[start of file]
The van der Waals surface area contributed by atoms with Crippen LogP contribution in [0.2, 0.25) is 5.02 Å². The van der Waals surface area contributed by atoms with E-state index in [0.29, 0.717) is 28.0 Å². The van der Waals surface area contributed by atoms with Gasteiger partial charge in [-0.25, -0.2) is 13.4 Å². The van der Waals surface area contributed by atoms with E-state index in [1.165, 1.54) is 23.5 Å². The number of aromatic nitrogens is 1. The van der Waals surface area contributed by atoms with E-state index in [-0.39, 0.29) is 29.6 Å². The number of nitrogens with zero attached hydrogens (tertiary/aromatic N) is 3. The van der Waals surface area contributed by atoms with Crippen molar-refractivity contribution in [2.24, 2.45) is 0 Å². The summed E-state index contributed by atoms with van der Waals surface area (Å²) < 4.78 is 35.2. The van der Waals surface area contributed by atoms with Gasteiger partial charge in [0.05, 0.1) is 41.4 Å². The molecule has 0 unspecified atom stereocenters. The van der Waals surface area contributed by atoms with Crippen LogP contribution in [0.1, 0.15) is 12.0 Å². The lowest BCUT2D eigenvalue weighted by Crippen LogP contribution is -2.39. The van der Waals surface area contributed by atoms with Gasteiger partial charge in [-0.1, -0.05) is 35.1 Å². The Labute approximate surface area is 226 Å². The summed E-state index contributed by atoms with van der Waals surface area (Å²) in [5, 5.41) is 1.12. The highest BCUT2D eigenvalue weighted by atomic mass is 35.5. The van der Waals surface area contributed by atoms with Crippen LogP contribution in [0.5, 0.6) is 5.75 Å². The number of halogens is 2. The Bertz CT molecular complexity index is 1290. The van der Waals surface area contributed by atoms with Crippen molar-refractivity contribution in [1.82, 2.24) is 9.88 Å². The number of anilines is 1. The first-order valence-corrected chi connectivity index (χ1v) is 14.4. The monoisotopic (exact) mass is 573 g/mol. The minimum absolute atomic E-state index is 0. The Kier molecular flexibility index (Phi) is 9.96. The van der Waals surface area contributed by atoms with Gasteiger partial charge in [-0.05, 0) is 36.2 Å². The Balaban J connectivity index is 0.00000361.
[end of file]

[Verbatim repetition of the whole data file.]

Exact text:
The van der Waals surface area contributed by atoms with Crippen LogP contribution in [0.2, 0.25) is 5.02 Å². The van der Waals surface area contributed by atoms with E-state index in [0.29, 0.717) is 28.0 Å². The van der Waals surface area contributed by atoms with Gasteiger partial charge in [-0.25, -0.2) is 13.4 Å². The van der Waals surface area contributed by atoms with E-state index in [1.165, 1.54) is 23.5 Å². The number of aromatic nitrogens is 1. The van der Waals surface area contributed by atoms with E-state index in [-0.39, 0.29) is 29.6 Å². The number of nitrogens with zero attached hydrogens (tertiary/aromatic N) is 3. The van der Waals surface area contributed by atoms with Crippen molar-refractivity contribution in [2.24, 2.45) is 0 Å². The summed E-state index contributed by atoms with van der Waals surface area (Å²) < 4.78 is 35.2. The van der Waals surface area contributed by atoms with Gasteiger partial charge in [0.05, 0.1) is 41.4 Å². The molecule has 0 unspecified atom stereocenters. The van der Waals surface area contributed by atoms with Crippen LogP contribution in [0.1, 0.15) is 12.0 Å². The lowest BCUT2D eigenvalue weighted by Crippen LogP contribution is -2.39. The van der Waals surface area contributed by atoms with Gasteiger partial charge in [-0.1, -0.05) is 35.1 Å². The Labute approximate surface area is 226 Å². The summed E-state index contributed by atoms with van der Waals surface area (Å²) in [5, 5.41) is 1.12. The highest BCUT2D eigenvalue weighted by atomic mass is 35.5. The van der Waals surface area contributed by atoms with Crippen LogP contribution in [0.5, 0.6) is 5.75 Å². The number of halogens is 2. The Bertz CT molecular complexity index is 1290. The van der Waals surface area contributed by atoms with Crippen molar-refractivity contribution in [1.82, 2.24) is 9.88 Å². The number of anilines is 1. The first-order valence-corrected chi connectivity index (χ1v) is 14.4. The monoisotopic (exact) mass is 573 g/mol. The minimum absolute atomic E-state index is 0. The Kier molecular flexibility index (Phi) is 9.96. The van der Waals surface area contributed by atoms with Gasteiger partial charge in [-0.05, 0) is 36.2 Å². The Balaban J connectivity index is 0.00000361.